Suffolk vow to tackle period poverty fails to put cash towards free tampons in schools

From left to right: Miss Myfanwy Cooper, Lara Fordham, Suffolk county councillor Jack Abbott, Evie H

From left to right: Miss Myfanwy Cooper, Lara Fordham, Suffolk county councillor Jack Abbott, Evie Harrison, councillor Helen Armitage and Alex Mayer MEP Picture: SUFFOLK COUNTY COUNCIL LABOUR GROUP - Credit: Suffolk County Council Labour Group

Suffolk County Council has vowed to tackle period poverty – but fell short of committing cash to the cause.

The council’s Labour group put forward a motion to Thursday’s full council meeting calling for £15,000 investment in tampons and sanitary towels at all local authority schools specifically for girls who could not afford them.

It also called for the council to encourage academies, colleges and pupil referral units to provide the same, and asked for council leader Matthew Hicks to write to central government demanding VAT be removed from sanitary products.

But an amendment tabled by the Conservative group was instead approved, that said its public health team would instead promote existing projects which tackle period poverty such as Lowestoft Rising and a pilot by Suffolk Libraries.

The amendment failed to pledge any funding, which led to five councillors voting against the proposals and 16 abstaining.

Councillor Helen Armitage, Labour spokeswoman for health, said: “It’s not particularly unexpected but a little bit disappointing that for such a small amount of money the council couldn’t commit.

“The amount of support we have had outside of this chamber has been amazing, from quite young girls all the way up to top businesswomen.”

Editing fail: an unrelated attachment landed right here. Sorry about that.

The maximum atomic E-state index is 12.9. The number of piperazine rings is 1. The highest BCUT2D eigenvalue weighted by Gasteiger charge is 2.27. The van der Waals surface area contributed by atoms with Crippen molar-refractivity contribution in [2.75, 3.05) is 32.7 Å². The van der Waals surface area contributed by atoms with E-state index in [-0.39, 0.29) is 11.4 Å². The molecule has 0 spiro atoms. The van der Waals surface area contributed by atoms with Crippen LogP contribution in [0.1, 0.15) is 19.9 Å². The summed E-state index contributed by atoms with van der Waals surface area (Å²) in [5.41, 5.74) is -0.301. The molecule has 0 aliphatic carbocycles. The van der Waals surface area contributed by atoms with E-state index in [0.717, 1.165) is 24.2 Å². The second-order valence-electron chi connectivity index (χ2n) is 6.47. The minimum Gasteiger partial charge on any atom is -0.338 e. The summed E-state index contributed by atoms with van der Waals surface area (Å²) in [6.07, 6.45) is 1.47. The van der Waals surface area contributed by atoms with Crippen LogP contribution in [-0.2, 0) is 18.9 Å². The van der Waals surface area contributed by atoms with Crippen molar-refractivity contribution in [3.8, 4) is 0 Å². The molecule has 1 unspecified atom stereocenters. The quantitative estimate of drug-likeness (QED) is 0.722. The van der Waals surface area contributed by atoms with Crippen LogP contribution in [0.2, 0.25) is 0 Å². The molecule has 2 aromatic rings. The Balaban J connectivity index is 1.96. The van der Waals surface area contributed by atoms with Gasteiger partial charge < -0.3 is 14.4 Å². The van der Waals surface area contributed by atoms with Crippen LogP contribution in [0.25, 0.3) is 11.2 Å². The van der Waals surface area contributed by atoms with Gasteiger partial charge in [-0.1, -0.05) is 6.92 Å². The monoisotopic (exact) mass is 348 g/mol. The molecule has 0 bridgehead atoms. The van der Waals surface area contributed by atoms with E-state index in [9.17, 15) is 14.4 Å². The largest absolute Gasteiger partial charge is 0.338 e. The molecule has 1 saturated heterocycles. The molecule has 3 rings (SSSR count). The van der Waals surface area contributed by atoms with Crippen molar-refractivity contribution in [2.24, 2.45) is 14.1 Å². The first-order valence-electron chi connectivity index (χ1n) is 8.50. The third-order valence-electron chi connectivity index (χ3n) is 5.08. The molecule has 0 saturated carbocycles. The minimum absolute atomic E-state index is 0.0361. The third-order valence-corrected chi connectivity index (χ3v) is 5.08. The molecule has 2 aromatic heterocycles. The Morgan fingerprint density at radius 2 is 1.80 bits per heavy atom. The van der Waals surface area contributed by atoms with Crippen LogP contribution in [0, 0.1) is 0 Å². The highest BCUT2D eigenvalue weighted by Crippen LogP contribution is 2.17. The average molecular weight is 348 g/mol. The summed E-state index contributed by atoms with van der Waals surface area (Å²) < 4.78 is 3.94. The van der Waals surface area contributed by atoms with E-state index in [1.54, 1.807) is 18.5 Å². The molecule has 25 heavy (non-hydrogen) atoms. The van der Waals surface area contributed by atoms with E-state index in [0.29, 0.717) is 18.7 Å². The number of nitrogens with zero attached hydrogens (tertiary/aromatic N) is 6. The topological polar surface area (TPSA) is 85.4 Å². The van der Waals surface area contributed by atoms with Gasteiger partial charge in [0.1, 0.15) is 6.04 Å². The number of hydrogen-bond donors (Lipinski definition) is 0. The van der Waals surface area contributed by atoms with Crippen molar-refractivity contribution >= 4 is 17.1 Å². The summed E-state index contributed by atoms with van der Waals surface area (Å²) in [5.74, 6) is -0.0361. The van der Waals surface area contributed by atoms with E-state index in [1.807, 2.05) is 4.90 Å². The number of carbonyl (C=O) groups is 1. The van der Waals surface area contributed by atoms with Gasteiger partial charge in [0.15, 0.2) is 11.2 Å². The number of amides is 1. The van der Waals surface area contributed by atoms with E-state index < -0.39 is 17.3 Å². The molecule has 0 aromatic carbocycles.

Ms Armitage said she would be continuing to pursue measures that could help girls suffering from period poverty, with plans to set up boxes at the county council where tampons and sanitary towels can be donated.

Most Read

Conservative councillor Mary Evans, who proposed the amended motion, said the original would only support a minority of girls as it would only be in local authority schools, describing it as “a small amount of cash for a small amount of girls”.

She added: “I believe there shouldn’t be any barrier to education or indeed playing a full part in active life.

“We want our public health team to lead on this and promote and share best practice across the county.”

Green councillor Elfrede Brambley-Crawshaw said the failure to commit cash to the cause “says to our young girls we do not value them”.

“If the girls today were watching this I think it would make them quite upset knowing their council could not pay this small amount of money.”

Become a Supporter

This newspaper has been a central part of community life for many years. Our industry faces testing times, which is why we're asking for your support. Every contribution will help us continue to produce local journalism that makes a measurable difference to our community.

Become a Supporter